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The Ukrainian Institute is to be established abroad

Expert: “We need to create a network of foreign ‘epicenters’ of Ukraine”
16 February, 2017 - 11:47
Photo by Artem SLIPACHUK, The Day

Pavlo Klimkin, Foreign Minister of Ukraine, has recently announced the creation of the Ukrainian Institute, which will represent and foster the positive image of Ukraine across the world. The minister stressed that the main task of the institution is the identification of modern Ukraine in the world and enhancing its credibility abroad, among international intellectual and cultural circles. According to him, the main activities of the Institute are going to be cultural diplomacy, economy, science, education, public diplomacy. “This identification of Ukraine – it means what Ukraine is for the average Dutch, Greek, or Brazilian, the things it is associated with, and of course its appeal as a country for practical purposes such as tourism or investment,” he added.

It is expected that the Institute will be partially financed from the state budget, partly through grants, donations, and cooperation with charitable foundations. “Based on the analyzed experience, based on our discussions with civil society and many experts, we believe that the most appropriate shape of the institution will be the state agency that would not be part of the Foreign Ministry, but would be affiliated with it,” said the minister. It is assumed that the project will be implemented in two to four months, with the first offices of the Ukrainian Institute appearing in North America and Europe. The minister said that the format of the Ukrainian Institute is based on Polish and Czech experience, but it will be unique.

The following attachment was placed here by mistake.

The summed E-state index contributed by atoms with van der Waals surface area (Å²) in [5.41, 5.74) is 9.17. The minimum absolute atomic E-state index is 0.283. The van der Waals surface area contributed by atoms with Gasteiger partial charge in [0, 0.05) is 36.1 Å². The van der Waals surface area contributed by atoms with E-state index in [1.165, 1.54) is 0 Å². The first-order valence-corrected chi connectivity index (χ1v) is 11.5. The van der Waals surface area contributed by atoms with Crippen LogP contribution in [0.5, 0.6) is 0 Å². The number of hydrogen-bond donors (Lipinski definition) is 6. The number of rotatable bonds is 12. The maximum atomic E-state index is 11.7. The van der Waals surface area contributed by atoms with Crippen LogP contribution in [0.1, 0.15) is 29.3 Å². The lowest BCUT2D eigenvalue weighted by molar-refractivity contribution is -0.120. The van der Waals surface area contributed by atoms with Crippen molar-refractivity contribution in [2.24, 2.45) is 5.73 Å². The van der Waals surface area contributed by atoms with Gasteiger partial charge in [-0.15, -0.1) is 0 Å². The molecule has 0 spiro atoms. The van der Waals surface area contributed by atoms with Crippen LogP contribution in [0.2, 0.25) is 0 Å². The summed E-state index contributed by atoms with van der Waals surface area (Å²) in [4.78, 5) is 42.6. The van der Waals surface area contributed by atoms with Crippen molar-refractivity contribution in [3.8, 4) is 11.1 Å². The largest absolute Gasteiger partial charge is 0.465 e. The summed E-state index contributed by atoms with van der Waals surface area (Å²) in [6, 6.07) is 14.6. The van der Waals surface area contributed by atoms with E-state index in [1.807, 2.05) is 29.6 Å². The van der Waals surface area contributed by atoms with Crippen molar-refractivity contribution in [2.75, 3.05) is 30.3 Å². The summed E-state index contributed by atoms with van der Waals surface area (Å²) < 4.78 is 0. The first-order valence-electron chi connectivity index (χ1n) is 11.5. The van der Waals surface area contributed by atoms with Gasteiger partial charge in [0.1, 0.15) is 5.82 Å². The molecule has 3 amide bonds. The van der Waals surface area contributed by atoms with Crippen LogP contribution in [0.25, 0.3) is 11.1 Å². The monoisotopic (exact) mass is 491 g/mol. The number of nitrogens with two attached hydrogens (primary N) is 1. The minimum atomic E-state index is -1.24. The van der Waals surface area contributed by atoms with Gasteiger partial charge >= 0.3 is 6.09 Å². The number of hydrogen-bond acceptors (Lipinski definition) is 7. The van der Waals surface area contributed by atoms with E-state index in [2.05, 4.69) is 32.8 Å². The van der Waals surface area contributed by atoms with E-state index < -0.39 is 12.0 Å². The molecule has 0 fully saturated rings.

Managers will be select through open competition. According to the plan, these people are to be not only managers, but “creative directors” as well. The board will be created to oversee the activities of the institute, which will include experts in culture and cultural figures.

The head of the Foreign Ministry said that March will see debates and public discussion on the matter, and the Ministry will listen to all suggestions and comments on the proposed activities of the Ukrainian Institute. “We want to start a fruitful discussion. We would like everyone to contribute,” said Klimkin. “In creating this Institute we want to combine the efforts of the government, public sector, professional communities, businesses – everyone who works with us.”

It should be noted that a number of cultural missions of other countries operate in Ukraine, such as the Goethe Institute, British Council, Polish Institute, French Institute, Dante Alighieri Society, and others. For example, Goethe Institute was founded in 1925 and is now represented in 78 countries. British Council was established in 1934 and has its offices in 107 countries and territories.

Meanwhile, the idea of Ukraine’s cultural representation abroad came about in 2015: the Ministry of Culture has developed a bill to create the Ukrainian Institute (the Taras Shevchenko Institute). The institution were to become “an effective institutional framework for the conduct of cultural diplomacy and creating of Ukraine’s attractive brand across the world,” according to the ministry’s website. In April 2016 the project was presented to the Foreign Affairs Committee of the Verkhovna Rada.